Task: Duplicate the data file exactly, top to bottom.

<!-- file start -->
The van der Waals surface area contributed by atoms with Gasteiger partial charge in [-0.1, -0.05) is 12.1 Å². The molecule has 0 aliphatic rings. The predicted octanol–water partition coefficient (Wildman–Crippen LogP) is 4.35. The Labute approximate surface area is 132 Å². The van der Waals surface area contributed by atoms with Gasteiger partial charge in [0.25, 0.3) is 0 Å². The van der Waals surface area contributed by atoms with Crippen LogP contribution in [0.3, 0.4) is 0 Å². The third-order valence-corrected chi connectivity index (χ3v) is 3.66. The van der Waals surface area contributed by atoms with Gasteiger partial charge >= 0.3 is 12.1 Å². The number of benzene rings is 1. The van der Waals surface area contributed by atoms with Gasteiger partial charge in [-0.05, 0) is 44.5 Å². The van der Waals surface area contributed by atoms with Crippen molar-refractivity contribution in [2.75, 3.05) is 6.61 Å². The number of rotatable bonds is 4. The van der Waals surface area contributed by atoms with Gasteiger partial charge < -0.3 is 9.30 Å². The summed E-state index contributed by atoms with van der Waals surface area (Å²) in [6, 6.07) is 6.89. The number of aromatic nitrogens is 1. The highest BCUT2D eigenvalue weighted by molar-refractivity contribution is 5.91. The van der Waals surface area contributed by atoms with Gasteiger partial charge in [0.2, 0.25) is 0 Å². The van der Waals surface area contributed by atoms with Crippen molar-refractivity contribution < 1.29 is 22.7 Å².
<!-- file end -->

The van der Waals surface area contributed by atoms with Gasteiger partial charge in [-0.1, -0.05) is 12.1 Å². The molecule has 0 aliphatic rings. The predicted octanol–water partition coefficient (Wildman–Crippen LogP) is 4.35. The Labute approximate surface area is 132 Å². The van der Waals surface area contributed by atoms with Gasteiger partial charge in [0.25, 0.3) is 0 Å². The van der Waals surface area contributed by atoms with Crippen LogP contribution in [0.3, 0.4) is 0 Å². The third-order valence-corrected chi connectivity index (χ3v) is 3.66. The van der Waals surface area contributed by atoms with Gasteiger partial charge >= 0.3 is 12.1 Å². The number of benzene rings is 1. The van der Waals surface area contributed by atoms with Gasteiger partial charge in [-0.05, 0) is 44.5 Å². The van der Waals surface area contributed by atoms with Crippen molar-refractivity contribution in [2.75, 3.05) is 6.61 Å². The number of rotatable bonds is 4. The van der Waals surface area contributed by atoms with Gasteiger partial charge < -0.3 is 9.30 Å². The summed E-state index contributed by atoms with van der Waals surface area (Å²) in [6, 6.07) is 6.89. The number of aromatic nitrogens is 1. The highest BCUT2D eigenvalue weighted by molar-refractivity contribution is 5.91. The van der Waals surface area contributed by atoms with Gasteiger partial charge in [0.2, 0.25) is 0 Å². The van der Waals surface area contributed by atoms with Crippen molar-refractivity contribution < 1.29 is 22.7 Å².